SSAT Upper Level Math : How to divide fractions

Example Questions

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Example Question #1 : How To Divide Fractions

Explanation:

Turn the second fraction upside down to find its reciprocal, and then multiply the first fraction by the reciprocal of the second fraction to divide the two fractions. When multiplying fractions, you can multiply across, finding the products of the numbers being multiplied in the numerator and in the denominator.

Example Question #2 : How To Divide Fractions

Explanation:

Turn the second fraction upside down to find its reciprocal, and then multiply the first fraction by the reciprocal of the second fraction to divide the two fractions. When multiplying fractions, you can multiply across, finding the products of the numbers being multiplied in the numerator and in the denominator.

Example Question #3 : How To Divide Fractions

Explanation:

Turn the second fraction upside down to find its reciprocal, and then multiply the first fraction by the reciprocal of the second fraction to divide the two fractions. When multiplying fractions, you can multiply across, finding the products of the numbers being multiplied in the numerator and in the denominator.

In this case, you can reduce the fractions being multiplied by cross-canceling before multiplying them together.

Example Question #11 : Operations With Fractions

Explanation:

Turn the second fraction upside down to find its reciprocal, and then multiply the first fraction by the reciprocal of the second fraction to divide the two fractions. When multiplying fractions, you can multiply across, finding the products of the numbers being multiplied in the numerator and in the denominator.

In this case, you can reduce the fractions being multiplied by cross-canceling before multiplying them together.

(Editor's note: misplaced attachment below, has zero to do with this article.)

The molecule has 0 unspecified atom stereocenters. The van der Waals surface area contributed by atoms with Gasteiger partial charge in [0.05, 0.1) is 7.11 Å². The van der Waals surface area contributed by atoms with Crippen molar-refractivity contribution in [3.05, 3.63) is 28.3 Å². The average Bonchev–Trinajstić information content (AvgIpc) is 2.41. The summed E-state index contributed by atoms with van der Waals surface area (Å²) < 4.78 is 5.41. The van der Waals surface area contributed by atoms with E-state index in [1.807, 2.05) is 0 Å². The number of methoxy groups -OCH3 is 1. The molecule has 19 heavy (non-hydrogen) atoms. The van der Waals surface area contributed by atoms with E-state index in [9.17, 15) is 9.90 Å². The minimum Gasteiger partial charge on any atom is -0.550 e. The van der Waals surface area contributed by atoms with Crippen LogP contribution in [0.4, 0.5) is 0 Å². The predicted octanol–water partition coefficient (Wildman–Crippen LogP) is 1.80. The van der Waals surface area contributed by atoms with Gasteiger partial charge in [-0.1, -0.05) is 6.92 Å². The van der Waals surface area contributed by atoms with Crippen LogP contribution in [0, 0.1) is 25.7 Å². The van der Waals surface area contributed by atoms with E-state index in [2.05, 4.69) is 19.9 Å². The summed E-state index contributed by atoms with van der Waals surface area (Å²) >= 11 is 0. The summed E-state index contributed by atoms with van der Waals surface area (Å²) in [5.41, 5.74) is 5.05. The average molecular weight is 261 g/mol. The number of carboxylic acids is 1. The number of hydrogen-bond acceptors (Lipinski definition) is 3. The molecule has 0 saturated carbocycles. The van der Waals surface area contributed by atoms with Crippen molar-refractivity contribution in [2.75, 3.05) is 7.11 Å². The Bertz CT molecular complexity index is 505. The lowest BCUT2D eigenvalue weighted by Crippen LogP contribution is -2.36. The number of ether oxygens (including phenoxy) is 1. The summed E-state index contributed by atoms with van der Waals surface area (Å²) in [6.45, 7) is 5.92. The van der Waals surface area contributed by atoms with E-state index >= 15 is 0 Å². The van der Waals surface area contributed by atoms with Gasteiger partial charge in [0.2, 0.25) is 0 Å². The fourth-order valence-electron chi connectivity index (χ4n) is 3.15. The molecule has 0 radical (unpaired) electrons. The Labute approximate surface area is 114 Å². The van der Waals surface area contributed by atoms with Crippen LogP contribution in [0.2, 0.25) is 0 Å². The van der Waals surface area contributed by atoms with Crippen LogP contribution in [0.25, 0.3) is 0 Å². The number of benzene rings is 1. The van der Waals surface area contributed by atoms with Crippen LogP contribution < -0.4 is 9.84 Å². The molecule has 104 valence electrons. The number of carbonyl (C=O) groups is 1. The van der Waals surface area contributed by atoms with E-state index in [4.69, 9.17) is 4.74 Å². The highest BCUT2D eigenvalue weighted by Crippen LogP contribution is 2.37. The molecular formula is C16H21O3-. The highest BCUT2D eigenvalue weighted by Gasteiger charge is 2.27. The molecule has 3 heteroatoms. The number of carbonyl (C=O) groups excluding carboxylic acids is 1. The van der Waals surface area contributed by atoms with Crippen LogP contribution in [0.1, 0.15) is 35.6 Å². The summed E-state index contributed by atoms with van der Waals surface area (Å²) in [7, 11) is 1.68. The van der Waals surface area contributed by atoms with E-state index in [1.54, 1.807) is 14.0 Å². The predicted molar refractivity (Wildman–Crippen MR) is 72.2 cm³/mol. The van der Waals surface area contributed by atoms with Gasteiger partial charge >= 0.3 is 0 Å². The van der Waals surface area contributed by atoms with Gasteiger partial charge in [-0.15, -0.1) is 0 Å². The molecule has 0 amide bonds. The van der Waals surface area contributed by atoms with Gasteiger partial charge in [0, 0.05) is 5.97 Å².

Example Question #5 : How To Divide Fractions

Explanation:

Turn the second fraction upside down to find its reciprocal, and then multiply the first fraction by the reciprocal of the second fraction to divide the two fractions. When multiplying fractions, you can multiply across, finding the products of the numbers being multiplied in the numerator and in the denominator.

In this case, you can reduce the fractions being multiplied by cross-canceling before multiplying them together.

Example Question #6 : How To Divide Fractions

Explanation:

Turn the second fraction upside down to find its reciprocal, and then multiply the first fraction by the reciprocal of the second fraction to divide the two fractions. When multiplying fractions, you can multiply across, finding the products of the numbers being multiplied in the numerator and in the denominator.

In this case, you can reduce the fractions being multiplied by cross-canceling before multiplying them together.

Example Question #1271 : Ssat Upper Level Quantitative (Math)

Explanation:

Turn the second fraction upside down to find its reciprocal, and then multiply the first fraction by the reciprocal of the second fraction to divide the two fractions. When multiplying fractions, you can multiply across, finding the products of the numbers being multiplied in the numerator and in the denominator.

In this case, you can reduce the fractions being multiplied by cross-canceling before multiplying them together.

Example Question #1272 : Ssat Upper Level Quantitative (Math)

Explanation:

Turn the second fraction upside down to find its reciprocal, and then multiply the first fraction by the reciprocal of the second fraction to divide the two fractions. When multiplying fractions, you can multiply across, finding the products of the numbers being multiplied in the numerator and in the denominator.

In this case, you can reduce the fractions being multiplied by cross-canceling before multiplying them together.

Example Question #3 : How To Divide Fractions

Explanation:

Turn the second fraction upside down to find its reciprocal, and then multiply the first fraction by the reciprocal of the second fraction to divide the two fractions. When multiplying fractions, you can multiply across, finding the products of the numbers being multiplied in the numerator and in the denominator.